News ArchiveItems 41-50 out of 331 displayed.
|Senior Marla Evelyn Odell awarded Marshall Scholarship
Computer Science, Economics, and Data Science major Marla Evelyn Odell has been named a 2021 Marshall Scholar. The scholarship, funded by the British government, gives exceptional American students the opportunity to pursue two years of advanced study at any university in the U.K. Odell is a widely accomplished student, mentor, and athlete, whose achievements include establishing the MIT Science Policy Review, founding MIT's Women in Electrical Engineering and Computer Science group, rowing for MIT's Division I crew team, and serving as a managing director for Amphibious Achievement, a rowing-academic mentorship program for high school students. Odell will be pursuing a MASt in mathematical statistics at Cambridge University and an MS in the social science of the internet at Oxford University.
|Anna Mikusheva recognized for outstanding support and mentorship of graduate advisees
MIT News highlights Professor Anna Mikusheva, recently honored as "Committed to Caring" for her outstanding mentorship of graduate advisees. Mikusheva was recognized for the generosity with which she gives time and advice, her deep respect for students and their ideas, and her proactive approach to connecting with students regularly, particularly during the Covid-19 pandemic.
|Economics alum Allison Thompkins (PhD '11) on finding success at MIT as a student with a disability
Alum Allison Thompkins (PhD '11) is featured in a guide to wheelchair-friendly higher education, recently released by New Mobility magazine and the United Spinal Association. While completing her dissertation at MIT, Thompkins worked as a consultant to The World Bank, analyzing a microlending program for people with disabilities in India. Thompkins' dissertation also included research on economic opportunities for those with disabilities working in the field of development economics.
|MIT Task Force on the Work of the Future releases final report
The MIT Task Force on the Work of the Future, co-chaired by Ford Professor of Economics David Autor, has released its final report summarizing more than two years of research. The Work of the Future: Building Better Jobs in an Age of Intelligent Machines finds that while technological change is replacing some jobs, it is also creating new work. The task force finds that, with better policy and a more realistic understanding of technological change, more people could continue enjoying good careers, even as technology transforms the employment landscape.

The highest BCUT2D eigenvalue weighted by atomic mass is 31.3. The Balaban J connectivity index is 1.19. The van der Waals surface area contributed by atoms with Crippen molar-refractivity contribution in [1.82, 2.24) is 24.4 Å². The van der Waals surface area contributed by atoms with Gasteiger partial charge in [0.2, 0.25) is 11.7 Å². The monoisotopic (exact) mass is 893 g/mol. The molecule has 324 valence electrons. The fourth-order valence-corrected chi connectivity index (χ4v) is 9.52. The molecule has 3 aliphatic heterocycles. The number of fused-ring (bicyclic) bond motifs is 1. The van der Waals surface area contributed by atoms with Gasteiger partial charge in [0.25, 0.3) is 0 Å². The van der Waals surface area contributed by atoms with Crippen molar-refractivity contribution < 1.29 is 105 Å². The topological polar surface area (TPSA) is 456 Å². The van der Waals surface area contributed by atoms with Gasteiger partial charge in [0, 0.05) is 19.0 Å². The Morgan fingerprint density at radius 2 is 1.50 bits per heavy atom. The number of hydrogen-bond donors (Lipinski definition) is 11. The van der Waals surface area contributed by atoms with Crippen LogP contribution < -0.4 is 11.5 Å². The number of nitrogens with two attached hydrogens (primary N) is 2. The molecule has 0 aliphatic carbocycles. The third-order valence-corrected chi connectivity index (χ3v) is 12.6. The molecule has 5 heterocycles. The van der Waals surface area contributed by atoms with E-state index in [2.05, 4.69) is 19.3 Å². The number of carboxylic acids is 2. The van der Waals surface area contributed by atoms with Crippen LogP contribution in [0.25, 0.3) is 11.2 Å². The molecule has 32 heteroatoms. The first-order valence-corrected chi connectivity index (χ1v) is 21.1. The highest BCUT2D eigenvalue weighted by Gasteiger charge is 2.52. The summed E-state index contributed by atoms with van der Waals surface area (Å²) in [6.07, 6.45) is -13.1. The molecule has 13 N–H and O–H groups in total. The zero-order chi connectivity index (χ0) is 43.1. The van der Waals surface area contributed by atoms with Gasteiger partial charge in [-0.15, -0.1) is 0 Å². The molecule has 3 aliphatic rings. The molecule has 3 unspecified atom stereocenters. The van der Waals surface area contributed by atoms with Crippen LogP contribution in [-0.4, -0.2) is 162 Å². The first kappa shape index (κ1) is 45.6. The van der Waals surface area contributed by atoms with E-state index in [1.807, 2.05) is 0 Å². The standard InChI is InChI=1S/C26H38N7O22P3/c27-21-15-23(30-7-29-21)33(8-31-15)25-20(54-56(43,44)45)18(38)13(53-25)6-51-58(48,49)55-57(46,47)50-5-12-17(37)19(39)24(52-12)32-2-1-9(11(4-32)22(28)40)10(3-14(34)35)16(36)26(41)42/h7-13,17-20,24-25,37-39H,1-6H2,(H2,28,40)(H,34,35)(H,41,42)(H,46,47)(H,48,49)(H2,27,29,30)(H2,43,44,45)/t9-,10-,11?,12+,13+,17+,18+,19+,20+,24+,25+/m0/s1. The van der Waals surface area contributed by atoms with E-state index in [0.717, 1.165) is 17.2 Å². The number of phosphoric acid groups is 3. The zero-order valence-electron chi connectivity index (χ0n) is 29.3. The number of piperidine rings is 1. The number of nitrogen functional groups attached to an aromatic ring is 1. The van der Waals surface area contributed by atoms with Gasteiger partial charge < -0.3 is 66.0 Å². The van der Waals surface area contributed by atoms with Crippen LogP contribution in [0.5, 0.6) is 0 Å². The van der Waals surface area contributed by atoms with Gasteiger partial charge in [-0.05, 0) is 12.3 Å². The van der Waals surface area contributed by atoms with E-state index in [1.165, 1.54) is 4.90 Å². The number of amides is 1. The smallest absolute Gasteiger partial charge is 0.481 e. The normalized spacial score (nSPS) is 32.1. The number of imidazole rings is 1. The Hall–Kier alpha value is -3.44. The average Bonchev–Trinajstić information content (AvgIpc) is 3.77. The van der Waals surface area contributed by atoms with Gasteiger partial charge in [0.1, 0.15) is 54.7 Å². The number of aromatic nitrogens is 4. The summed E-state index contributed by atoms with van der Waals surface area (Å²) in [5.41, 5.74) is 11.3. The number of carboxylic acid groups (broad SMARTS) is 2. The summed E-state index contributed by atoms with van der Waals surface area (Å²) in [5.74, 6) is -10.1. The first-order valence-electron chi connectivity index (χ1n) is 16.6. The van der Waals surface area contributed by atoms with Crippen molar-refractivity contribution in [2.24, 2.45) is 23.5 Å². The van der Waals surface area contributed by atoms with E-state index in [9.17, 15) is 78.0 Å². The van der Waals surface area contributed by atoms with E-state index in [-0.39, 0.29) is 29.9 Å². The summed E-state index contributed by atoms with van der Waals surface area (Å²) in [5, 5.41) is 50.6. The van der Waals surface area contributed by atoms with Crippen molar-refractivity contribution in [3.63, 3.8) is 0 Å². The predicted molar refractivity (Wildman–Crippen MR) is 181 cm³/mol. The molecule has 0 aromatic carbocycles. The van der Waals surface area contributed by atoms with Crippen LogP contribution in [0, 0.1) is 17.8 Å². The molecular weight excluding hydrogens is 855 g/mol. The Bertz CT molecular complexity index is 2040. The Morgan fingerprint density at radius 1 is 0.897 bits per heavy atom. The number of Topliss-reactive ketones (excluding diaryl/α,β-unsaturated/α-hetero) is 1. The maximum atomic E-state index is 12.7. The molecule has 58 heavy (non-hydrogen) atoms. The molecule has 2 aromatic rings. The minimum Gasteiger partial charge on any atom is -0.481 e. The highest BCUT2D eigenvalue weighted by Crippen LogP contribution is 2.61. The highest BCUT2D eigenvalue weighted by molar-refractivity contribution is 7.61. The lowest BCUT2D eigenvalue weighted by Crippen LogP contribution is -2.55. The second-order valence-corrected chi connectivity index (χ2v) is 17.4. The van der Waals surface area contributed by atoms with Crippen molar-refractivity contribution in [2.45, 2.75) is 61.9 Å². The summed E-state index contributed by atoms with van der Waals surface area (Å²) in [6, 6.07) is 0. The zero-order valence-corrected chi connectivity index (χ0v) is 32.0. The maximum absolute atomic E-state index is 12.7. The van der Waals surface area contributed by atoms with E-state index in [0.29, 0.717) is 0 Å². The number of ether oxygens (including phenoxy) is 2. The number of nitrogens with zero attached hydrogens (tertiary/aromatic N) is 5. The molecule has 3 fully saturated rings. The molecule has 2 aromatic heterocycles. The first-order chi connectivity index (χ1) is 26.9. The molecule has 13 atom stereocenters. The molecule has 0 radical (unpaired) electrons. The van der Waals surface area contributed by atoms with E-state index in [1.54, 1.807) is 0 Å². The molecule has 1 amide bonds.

|Nancy Rose named recipient of the 2020 Carolyn Shaw Bell Award
Charles Kindleberger Professor of Applied Economics Nancy Rose has been honored with the Carolyn Shaw Bell Award in recognition of her accomplishments as a scholar, teacher, advisor, and leader at MIT Economics and in the profession at large. The Bell Award is given annually by the American Economic Association Committee on the Status of Women in the Economics Profession (AEA CSWEP) to individuals who have furthered the status of women in the economics profession through their example, achievements, and mentorship.
|3 Questions: Daron Acemoglu on the US tax system and automation
In a recent MIT News feature, Institute Professor Daron Acemoglu discusses his MIT Work of the Future brief with economics PhD student Andrea Manera and Boston University's Pascual Restrepo, "Taxes, Automation, and the Future of Labor."
|Jetson Leder-Luis wins 2020 ASHE Dissertation Award
Jetson Leder-Luis (PhD '20) has been named the recipient of this year's American Society of Hispanic Economists (ASHE) Dissertation Award, for his work on the economics of fraud and corruption. Leder-Luis is an Assistant Professor of Markets, Public Policy, and Law at Boston University's Questrom School of Business.
|Distributed Ledgers: Design and Regulation of Financial Infrastructure and Payment Systems
A new book by Elizabeth and James Killian Professor of Economics Robert Townsend provides economic analysis of distributed ledger technology (DLT), and its potential to transform economic organization and financial structures. Published last week, Distributed Ledgers is available free of charge via open access at MIT Press.
|David Autor receives Heinz Award
Ford Professor of Economics David Autor has been named the recipient of a special award commemorating the 25th anniversary of the Heinz Awards, granted annually in memory of U.S. Senator John Heinz. Autor is honored for his research on the critical issues of employment, trade, education and economic security.
|Graduate program accepting applications for fall 2021
The MIT Economics Graduate Program is now accepting applications for fall 2021 admission. The GRE is not required as part of this year's application process. More information and our online application portal are available at the link below.
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